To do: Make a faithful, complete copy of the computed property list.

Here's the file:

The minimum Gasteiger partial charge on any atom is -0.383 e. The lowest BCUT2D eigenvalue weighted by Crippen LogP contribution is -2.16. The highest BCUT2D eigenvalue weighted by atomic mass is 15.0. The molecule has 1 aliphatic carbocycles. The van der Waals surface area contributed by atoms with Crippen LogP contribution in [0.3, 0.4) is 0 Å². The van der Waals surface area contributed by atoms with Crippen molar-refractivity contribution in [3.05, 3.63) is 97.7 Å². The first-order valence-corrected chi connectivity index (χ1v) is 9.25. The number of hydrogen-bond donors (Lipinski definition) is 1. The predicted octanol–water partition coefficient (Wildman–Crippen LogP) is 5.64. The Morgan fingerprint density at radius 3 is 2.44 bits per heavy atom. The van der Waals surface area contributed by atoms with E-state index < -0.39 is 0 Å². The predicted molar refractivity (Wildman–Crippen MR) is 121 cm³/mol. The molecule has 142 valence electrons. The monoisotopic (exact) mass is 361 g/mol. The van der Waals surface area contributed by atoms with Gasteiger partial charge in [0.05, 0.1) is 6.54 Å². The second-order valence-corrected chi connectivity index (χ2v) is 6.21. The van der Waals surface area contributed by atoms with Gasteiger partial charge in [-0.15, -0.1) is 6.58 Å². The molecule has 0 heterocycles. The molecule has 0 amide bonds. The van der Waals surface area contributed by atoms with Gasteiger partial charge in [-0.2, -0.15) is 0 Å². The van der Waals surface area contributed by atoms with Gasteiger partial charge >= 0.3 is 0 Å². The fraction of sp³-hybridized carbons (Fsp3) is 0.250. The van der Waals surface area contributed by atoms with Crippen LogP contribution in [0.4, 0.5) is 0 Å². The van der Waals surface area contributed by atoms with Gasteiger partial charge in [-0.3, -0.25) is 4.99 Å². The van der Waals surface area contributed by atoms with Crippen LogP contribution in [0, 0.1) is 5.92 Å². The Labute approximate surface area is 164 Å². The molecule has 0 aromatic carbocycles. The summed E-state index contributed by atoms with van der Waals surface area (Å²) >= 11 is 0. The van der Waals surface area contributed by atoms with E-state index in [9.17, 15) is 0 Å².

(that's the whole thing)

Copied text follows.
The minimum Gasteiger partial charge on any atom is -0.383 e. The lowest BCUT2D eigenvalue weighted by Crippen LogP contribution is -2.16. The highest BCUT2D eigenvalue weighted by atomic mass is 15.0. The molecule has 1 aliphatic carbocycles. The van der Waals surface area contributed by atoms with Crippen LogP contribution in [0.3, 0.4) is 0 Å². The van der Waals surface area contributed by atoms with Crippen molar-refractivity contribution in [3.05, 3.63) is 97.7 Å². The first-order valence-corrected chi connectivity index (χ1v) is 9.25. The number of hydrogen-bond donors (Lipinski definition) is 1. The predicted octanol–water partition coefficient (Wildman–Crippen LogP) is 5.64. The Morgan fingerprint density at radius 3 is 2.44 bits per heavy atom. The van der Waals surface area contributed by atoms with E-state index < -0.39 is 0 Å². The predicted molar refractivity (Wildman–Crippen MR) is 121 cm³/mol. The molecule has 142 valence electrons. The monoisotopic (exact) mass is 361 g/mol. The van der Waals surface area contributed by atoms with Gasteiger partial charge in [0.05, 0.1) is 6.54 Å². The second-order valence-corrected chi connectivity index (χ2v) is 6.21. The van der Waals surface area contributed by atoms with Gasteiger partial charge in [-0.15, -0.1) is 6.58 Å². The molecule has 0 heterocycles. The molecule has 0 amide bonds. The van der Waals surface area contributed by atoms with Gasteiger partial charge in [-0.2, -0.15) is 0 Å². The van der Waals surface area contributed by atoms with Gasteiger partial charge >= 0.3 is 0 Å². The fraction of sp³-hybridized carbons (Fsp3) is 0.250. The van der Waals surface area contributed by atoms with Crippen LogP contribution in [0.4, 0.5) is 0 Å². The van der Waals surface area contributed by atoms with Gasteiger partial charge in [-0.3, -0.25) is 4.99 Å². The van der Waals surface area contributed by atoms with Crippen LogP contribution in [0, 0.1) is 5.92 Å². The Labute approximate surface area is 164 Å². The molecule has 0 aromatic carbocycles. The summed E-state index contributed by atoms with van der Waals surface area (Å²) >= 11 is 0. The van der Waals surface area contributed by atoms with E-state index in [9.17, 15) is 0 Å².